By Vivian Nguyen
Northwest Asian Weekly
With President Barack Obama’s recent economic stimulus package on its way to the States, many local agencies are eagerly awaiting its distribution to nonprofit organizations, and the International Community Health Services (ICHS) Foundation is no exception.
As the largest Asian and Pacific Islander (API) community health center in the state, ICHS offers a full range of health services to uninsured and underserved patients limited by their language barriers and income.
ICHS CEO Teresita Batayola has witnessed how the economy has affected the center’s clients. Patients typically have a sliding fee scale, with a minimum of a $15 co-payment for health services. However, Batayola observed that in the past few months patients are frequently registering to waive their co-pay due to their inability to keep up with payments.
“People don’t understand the value of maintaining health coverage,” said Batayola. “In times like these, our patients often find themselves having to choose what they can and cannot afford when it comes to survival.”
Patients sacrificing health care for basic needs such as rent and food have become a growing trend among ICHS’s clientele.
In order to protect the best interests team. In addition to race, it will address issues regarding sexuality, gender, class, disability, and of the clinic, ICHS has issued recent layoffs and introduced furloughs to cut back on costs. Despite changes, Batayola insisted that the staff continues to meet the needs of its clients.
“The staff understands how bad the economic situation is, and they’re passionate about maintaining services for our clients,” she said. “Even though we’re understaffed, we still uphold regular clinic hours to meet with patients to establish normalcy.”
This desire to maintain normalcy can also be found at the Center for Career Alternatives (CCA), where multiethnic, disadvantaged youth and adults can seek no-cost education, employment, and career development services.
Alan Sugiyama, CCA Executive Director, said that the center has downsized 20 percent of its staff within the last seven months. However, the layoffs have not diminished the center’s efficiency or morale.
“[It] has been really tough on the staff, but many are doing the job of two people, and everyone has been pitching in to cover what needs to be done. Everyone is concerned, but we’re hoping that in the next year we’ll have the funding to get staffing back. … Our goals haven’t gone down — just our staff.”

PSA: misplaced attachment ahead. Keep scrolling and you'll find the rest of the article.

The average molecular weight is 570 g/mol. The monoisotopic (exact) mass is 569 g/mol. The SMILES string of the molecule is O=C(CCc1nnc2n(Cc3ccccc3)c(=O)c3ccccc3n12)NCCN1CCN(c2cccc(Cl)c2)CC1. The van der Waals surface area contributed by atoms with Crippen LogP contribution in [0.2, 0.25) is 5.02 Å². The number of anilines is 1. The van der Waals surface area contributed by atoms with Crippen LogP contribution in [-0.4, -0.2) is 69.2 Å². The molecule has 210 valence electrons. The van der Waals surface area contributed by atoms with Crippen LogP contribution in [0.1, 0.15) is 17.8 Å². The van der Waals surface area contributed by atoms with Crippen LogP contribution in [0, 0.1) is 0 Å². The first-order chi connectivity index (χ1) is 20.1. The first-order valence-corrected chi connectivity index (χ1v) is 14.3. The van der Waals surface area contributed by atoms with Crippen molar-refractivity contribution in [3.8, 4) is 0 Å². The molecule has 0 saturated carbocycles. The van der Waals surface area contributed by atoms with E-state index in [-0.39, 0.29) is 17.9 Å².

Sugiyama expressed that clients are bearing the strain of these times. “Our clients are sharing or cutting costs to help weather the storm. Many of them have had to move out of their places and into the homes of friends and families to help support themselves.”
Funding has also been a concern. “All of the nonprofits are suffering just like every citizen,” said Sugiyama. “Our revenues are down, our grants are down, and all the community-based agencies must be aggressive about fundraising.”
Other agencies have had more luck staying afloat. The Refugee Women’s Alliance (ReWA), a multiethnic organization that provides refugee and immigrant women and families with culturally appropriate services, oversees a unique way of preserving resources.
“For the past eight years, we have tried hard to diversify our funds,” said Someireh Amirfaiz, ReWA’s executive director. “[Since] some of our funding will be cut by the end of the summer, we’re definitely feeling the impact [of the economy], but we’re still making sure that we’re secure and that there’s no gap in our services. We strive to catch our clients and provide a safety net by having an alternative, go-to source for funding.”
Although all three organizations expressed concerns for the upcoming fiscal year, there is optimism for 2011. “The stimulus package has to trickle down into the states, counties, and then the nonprofits,” said Sugiyama. “My biggest fear is that it’ll stay with state agencies. We’re just hoping that it’ll jump-start the economy and finally open up things on our side.”
Batayola also highlighted that Seattle’s API community is unique, as the relationships between organizations are strong, collaborative, and reciprocal.
“There are good communicative portals within Seattle’s [API] community,” said Batayola. “There is a lot of understanding and mutual support during these times.”
“We’re all in this together,” agreed Sugiyama. “And to get out of it, we’re going to have to stick together and get out of it together.” ♦
Vivian Nguyen can be reached at firstname.lastname@example.org.